Mediating role of borderline personality disorder traits in the effects of childhood maltreatment on suicidal behaviour among mood disorder patients.Eur Psychiatry. 2017 07; 44:53-60.EP
Substantial evidence supports an association between childhood maltreatment and suicidal behaviour. However, few studies have examined factors mediating this relationship among patients with unipolar or bipolar mood disorders.
Depressive disorder and bipolar disorder (ICD-10-DCR) patients (n=287) from the Helsinki University Psychiatric Consortium (HUPC) Study were surveyed on self-reported childhood experiences, current depressive symptoms, borderline personality disorder traits, and lifetime suicidal behaviour. Psychiatric records served to complement the information on suicide attempts. We examined by formal mediation analyses whether (1) the effect of childhood maltreatment on suicidal behaviour is mediated through borderline personality disorder traits and (2) the mediation effect differs between lifetime suicidal ideation and lifetime suicide attempts.
The impact of childhood maltreatment in multivariate models on either lifetime suicidal ideation or lifetime suicide attempts showed comparable total effects. In formal mediation analyses, borderline personality disorder traits mediated all of the total effect of childhood maltreatment on lifetime suicide attempts, but only one fifth of the total effect on lifetime suicidal ideation. The mediation effect was stronger for lifetime suicide attempts than for lifetime suicidal ideation (P=0.002) and independent of current depressive symptoms.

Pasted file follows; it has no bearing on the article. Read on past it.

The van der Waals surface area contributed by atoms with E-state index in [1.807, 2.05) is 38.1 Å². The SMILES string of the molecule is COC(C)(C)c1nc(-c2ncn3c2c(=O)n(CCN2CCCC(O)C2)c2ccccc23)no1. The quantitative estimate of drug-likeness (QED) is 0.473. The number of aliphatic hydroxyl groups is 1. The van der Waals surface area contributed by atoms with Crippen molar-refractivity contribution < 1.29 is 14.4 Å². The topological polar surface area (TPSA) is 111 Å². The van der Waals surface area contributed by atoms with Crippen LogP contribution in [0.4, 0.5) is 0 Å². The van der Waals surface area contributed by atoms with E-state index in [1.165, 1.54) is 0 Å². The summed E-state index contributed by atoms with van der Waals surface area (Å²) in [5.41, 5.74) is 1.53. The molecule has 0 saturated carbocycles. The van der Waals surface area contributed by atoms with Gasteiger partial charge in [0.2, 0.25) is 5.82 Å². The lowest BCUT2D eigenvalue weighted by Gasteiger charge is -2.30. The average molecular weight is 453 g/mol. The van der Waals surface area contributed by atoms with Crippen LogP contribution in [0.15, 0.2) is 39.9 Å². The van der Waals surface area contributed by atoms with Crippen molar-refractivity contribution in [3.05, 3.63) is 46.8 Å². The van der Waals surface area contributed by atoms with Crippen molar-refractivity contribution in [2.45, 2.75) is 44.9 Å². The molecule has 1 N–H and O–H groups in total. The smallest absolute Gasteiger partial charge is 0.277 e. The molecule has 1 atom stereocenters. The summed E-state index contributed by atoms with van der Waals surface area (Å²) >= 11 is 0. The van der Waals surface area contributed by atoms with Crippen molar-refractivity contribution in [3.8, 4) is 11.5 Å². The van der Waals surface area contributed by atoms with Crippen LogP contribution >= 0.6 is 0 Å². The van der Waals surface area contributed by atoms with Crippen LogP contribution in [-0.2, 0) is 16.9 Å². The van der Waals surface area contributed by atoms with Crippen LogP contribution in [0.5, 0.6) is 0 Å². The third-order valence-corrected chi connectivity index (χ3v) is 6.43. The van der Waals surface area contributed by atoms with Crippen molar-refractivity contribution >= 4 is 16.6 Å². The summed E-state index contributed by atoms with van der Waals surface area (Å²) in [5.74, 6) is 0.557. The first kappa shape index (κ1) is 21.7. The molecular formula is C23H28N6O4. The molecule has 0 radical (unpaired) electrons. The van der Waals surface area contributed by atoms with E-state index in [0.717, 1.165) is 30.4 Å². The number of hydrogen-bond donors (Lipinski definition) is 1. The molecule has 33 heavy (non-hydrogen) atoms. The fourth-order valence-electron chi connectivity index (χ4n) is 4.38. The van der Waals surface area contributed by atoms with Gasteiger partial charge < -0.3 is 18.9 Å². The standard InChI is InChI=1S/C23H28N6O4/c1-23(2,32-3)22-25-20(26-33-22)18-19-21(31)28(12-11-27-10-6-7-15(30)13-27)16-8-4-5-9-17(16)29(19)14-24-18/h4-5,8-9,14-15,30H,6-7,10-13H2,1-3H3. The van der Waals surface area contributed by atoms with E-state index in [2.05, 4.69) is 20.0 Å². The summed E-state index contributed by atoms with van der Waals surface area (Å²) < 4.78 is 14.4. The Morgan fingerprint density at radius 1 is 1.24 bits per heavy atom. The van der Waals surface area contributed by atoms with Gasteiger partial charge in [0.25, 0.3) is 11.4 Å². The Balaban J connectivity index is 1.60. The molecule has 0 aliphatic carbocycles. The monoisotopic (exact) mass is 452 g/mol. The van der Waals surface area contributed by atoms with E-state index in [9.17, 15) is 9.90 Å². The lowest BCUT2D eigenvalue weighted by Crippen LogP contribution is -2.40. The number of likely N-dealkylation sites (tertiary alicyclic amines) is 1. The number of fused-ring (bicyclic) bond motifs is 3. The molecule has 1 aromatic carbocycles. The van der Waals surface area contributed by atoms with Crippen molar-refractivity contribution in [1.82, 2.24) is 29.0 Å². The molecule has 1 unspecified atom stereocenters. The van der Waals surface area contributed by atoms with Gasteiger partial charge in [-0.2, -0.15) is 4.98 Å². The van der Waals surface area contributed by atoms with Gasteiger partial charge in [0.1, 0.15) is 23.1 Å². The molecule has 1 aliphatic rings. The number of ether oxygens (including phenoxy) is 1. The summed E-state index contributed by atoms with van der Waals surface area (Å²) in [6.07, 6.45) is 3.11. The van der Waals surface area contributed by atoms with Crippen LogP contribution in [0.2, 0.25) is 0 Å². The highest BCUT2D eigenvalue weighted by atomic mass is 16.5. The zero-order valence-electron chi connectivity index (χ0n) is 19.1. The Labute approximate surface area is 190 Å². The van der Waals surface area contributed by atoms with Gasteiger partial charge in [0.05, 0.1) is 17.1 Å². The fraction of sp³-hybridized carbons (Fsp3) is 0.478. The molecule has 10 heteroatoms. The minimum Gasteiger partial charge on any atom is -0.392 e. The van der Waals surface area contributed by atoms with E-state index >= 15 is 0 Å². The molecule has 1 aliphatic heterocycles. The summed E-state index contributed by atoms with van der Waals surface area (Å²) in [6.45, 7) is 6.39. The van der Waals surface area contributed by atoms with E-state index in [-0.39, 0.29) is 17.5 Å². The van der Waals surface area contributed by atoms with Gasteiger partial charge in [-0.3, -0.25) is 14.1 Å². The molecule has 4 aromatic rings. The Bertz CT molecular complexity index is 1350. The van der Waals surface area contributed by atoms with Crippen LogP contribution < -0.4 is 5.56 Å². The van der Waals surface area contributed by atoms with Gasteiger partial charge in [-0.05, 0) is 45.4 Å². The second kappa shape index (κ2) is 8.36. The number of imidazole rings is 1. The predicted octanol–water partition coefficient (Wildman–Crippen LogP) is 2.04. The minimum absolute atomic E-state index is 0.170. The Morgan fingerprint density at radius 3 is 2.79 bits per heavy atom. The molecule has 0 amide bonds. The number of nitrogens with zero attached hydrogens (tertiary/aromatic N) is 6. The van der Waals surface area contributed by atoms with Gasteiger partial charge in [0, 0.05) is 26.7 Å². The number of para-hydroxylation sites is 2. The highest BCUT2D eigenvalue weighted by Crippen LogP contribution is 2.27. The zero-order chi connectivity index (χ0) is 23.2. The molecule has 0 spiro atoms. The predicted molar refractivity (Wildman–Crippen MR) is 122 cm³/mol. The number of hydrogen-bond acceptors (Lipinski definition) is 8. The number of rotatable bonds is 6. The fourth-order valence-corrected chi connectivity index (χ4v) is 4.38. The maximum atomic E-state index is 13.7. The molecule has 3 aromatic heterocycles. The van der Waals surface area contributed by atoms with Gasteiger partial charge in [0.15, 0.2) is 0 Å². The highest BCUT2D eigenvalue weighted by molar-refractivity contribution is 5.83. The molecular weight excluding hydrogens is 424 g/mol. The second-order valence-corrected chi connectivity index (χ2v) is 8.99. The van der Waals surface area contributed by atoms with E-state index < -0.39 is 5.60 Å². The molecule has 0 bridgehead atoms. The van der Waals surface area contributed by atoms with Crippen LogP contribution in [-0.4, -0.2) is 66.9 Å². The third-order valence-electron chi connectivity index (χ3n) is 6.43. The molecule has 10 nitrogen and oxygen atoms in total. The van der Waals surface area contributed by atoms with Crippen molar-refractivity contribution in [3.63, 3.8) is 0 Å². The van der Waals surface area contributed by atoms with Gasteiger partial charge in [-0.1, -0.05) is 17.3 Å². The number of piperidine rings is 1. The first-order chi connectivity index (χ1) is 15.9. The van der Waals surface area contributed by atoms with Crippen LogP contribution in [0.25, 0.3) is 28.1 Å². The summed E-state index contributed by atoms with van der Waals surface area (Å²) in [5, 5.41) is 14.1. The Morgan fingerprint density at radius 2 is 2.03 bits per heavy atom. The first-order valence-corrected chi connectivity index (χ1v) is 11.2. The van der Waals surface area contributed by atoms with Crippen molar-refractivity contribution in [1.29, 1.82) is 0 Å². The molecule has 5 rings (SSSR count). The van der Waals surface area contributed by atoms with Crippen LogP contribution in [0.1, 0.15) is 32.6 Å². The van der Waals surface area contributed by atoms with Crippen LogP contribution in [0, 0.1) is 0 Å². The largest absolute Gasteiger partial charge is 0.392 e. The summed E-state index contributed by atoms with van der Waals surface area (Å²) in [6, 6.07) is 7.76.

The mechanisms of the effect of childhood maltreatment on suicidal ideation versus suicide attempts may diverge among psychiatric patients with mood disorders. Borderline personality disorder traits may contribute to these mechanisms, although the influence appears considerably stronger for suicide attempts than for suicidal ideation.